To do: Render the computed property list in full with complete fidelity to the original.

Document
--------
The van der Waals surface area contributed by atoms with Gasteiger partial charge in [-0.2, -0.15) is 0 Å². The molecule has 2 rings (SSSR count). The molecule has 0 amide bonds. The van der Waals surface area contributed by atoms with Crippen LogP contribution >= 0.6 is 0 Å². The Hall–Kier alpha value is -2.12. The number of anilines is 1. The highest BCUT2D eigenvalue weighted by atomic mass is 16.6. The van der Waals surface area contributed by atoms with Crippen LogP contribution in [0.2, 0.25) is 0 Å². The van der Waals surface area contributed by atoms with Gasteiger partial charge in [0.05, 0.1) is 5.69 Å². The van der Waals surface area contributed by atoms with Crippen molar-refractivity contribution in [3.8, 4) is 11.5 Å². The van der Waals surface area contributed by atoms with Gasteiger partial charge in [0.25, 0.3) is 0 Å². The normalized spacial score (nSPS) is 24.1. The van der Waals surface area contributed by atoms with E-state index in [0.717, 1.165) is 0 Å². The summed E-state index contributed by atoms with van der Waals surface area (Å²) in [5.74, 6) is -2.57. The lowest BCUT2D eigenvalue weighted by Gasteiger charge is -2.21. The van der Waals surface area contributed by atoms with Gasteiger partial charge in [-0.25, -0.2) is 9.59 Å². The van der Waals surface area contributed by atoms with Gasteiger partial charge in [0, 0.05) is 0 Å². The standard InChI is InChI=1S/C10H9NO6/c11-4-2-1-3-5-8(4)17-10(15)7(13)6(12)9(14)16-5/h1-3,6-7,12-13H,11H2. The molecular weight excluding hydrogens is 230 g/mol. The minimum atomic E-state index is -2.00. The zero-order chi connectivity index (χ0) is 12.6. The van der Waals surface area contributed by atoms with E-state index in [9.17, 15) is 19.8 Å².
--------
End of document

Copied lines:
The van der Waals surface area contributed by atoms with Gasteiger partial charge in [-0.2, -0.15) is 0 Å². The molecule has 2 rings (SSSR count). The molecule has 0 amide bonds. The van der Waals surface area contributed by atoms with Crippen LogP contribution >= 0.6 is 0 Å². The Hall–Kier alpha value is -2.12. The number of anilines is 1. The highest BCUT2D eigenvalue weighted by atomic mass is 16.6. The van der Waals surface area contributed by atoms with Crippen LogP contribution in [0.2, 0.25) is 0 Å². The van der Waals surface area contributed by atoms with Gasteiger partial charge in [0.05, 0.1) is 5.69 Å². The van der Waals surface area contributed by atoms with Crippen molar-refractivity contribution in [3.8, 4) is 11.5 Å². The van der Waals surface area contributed by atoms with Gasteiger partial charge in [0.25, 0.3) is 0 Å². The normalized spacial score (nSPS) is 24.1. The van der Waals surface area contributed by atoms with E-state index in [0.717, 1.165) is 0 Å². The summed E-state index contributed by atoms with van der Waals surface area (Å²) in [5.74, 6) is -2.57. The lowest BCUT2D eigenvalue weighted by Gasteiger charge is -2.21. The van der Waals surface area contributed by atoms with Gasteiger partial charge in [-0.25, -0.2) is 9.59 Å². The van der Waals surface area contributed by atoms with Gasteiger partial charge in [0, 0.05) is 0 Å². The standard InChI is InChI=1S/C10H9NO6/c11-4-2-1-3-5-8(4)17-10(15)7(13)6(12)9(14)16-5/h1-3,6-7,12-13H,11H2. The molecular weight excluding hydrogens is 230 g/mol. The minimum atomic E-state index is -2.00. The zero-order chi connectivity index (χ0) is 12.6. The van der Waals surface area contributed by atoms with E-state index in [9.17, 15) is 19.8 Å².